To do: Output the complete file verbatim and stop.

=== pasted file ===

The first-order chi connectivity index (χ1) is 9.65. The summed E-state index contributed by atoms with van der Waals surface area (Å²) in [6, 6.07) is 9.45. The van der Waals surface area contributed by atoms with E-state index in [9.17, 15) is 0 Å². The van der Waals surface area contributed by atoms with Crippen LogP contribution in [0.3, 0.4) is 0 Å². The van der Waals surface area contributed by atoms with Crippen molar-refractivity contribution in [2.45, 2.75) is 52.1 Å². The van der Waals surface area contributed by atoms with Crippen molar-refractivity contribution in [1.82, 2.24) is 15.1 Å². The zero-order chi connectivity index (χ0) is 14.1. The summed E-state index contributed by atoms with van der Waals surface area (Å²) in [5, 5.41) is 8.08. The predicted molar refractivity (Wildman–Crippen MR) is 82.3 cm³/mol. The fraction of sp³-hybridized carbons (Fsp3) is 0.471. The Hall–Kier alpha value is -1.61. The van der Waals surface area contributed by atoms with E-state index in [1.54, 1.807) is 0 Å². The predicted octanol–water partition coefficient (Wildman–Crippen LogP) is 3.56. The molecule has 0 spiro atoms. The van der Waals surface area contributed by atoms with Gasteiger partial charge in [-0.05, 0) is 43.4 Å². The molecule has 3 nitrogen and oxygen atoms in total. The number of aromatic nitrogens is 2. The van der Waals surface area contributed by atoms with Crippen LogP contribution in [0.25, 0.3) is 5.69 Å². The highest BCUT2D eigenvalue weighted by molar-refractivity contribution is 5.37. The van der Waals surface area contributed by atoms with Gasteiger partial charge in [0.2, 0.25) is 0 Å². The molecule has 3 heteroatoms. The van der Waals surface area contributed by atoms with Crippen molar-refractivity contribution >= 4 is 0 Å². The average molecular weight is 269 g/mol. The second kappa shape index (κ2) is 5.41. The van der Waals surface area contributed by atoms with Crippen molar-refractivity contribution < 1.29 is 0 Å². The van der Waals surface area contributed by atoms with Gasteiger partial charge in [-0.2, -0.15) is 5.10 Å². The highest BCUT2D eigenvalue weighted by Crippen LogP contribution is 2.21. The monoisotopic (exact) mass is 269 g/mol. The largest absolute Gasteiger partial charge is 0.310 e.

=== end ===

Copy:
The first-order chi connectivity index (χ1) is 9.65. The summed E-state index contributed by atoms with van der Waals surface area (Å²) in [6, 6.07) is 9.45. The van der Waals surface area contributed by atoms with E-state index in [9.17, 15) is 0 Å². The van der Waals surface area contributed by atoms with Crippen LogP contribution in [0.3, 0.4) is 0 Å². The van der Waals surface area contributed by atoms with Crippen molar-refractivity contribution in [2.45, 2.75) is 52.1 Å². The van der Waals surface area contributed by atoms with Crippen molar-refractivity contribution in [1.82, 2.24) is 15.1 Å². The zero-order chi connectivity index (χ0) is 14.1. The summed E-state index contributed by atoms with van der Waals surface area (Å²) in [5, 5.41) is 8.08. The predicted molar refractivity (Wildman–Crippen MR) is 82.3 cm³/mol. The fraction of sp³-hybridized carbons (Fsp3) is 0.471. The Hall–Kier alpha value is -1.61. The van der Waals surface area contributed by atoms with E-state index in [1.54, 1.807) is 0 Å². The predicted octanol–water partition coefficient (Wildman–Crippen LogP) is 3.56. The molecule has 0 spiro atoms. The van der Waals surface area contributed by atoms with Gasteiger partial charge in [-0.05, 0) is 43.4 Å². The molecule has 3 nitrogen and oxygen atoms in total. The number of aromatic nitrogens is 2. The van der Waals surface area contributed by atoms with Crippen LogP contribution in [0.25, 0.3) is 5.69 Å². The highest BCUT2D eigenvalue weighted by molar-refractivity contribution is 5.37. The van der Waals surface area contributed by atoms with Gasteiger partial charge in [0.2, 0.25) is 0 Å². The molecule has 3 heteroatoms. The van der Waals surface area contributed by atoms with Crippen molar-refractivity contribution >= 4 is 0 Å². The average molecular weight is 269 g/mol. The second kappa shape index (κ2) is 5.41. The van der Waals surface area contributed by atoms with Crippen molar-refractivity contribution < 1.29 is 0 Å². The van der Waals surface area contributed by atoms with Gasteiger partial charge in [-0.2, -0.15) is 5.10 Å². The highest BCUT2D eigenvalue weighted by Crippen LogP contribution is 2.21. The monoisotopic (exact) mass is 269 g/mol. The largest absolute Gasteiger partial charge is 0.310 e.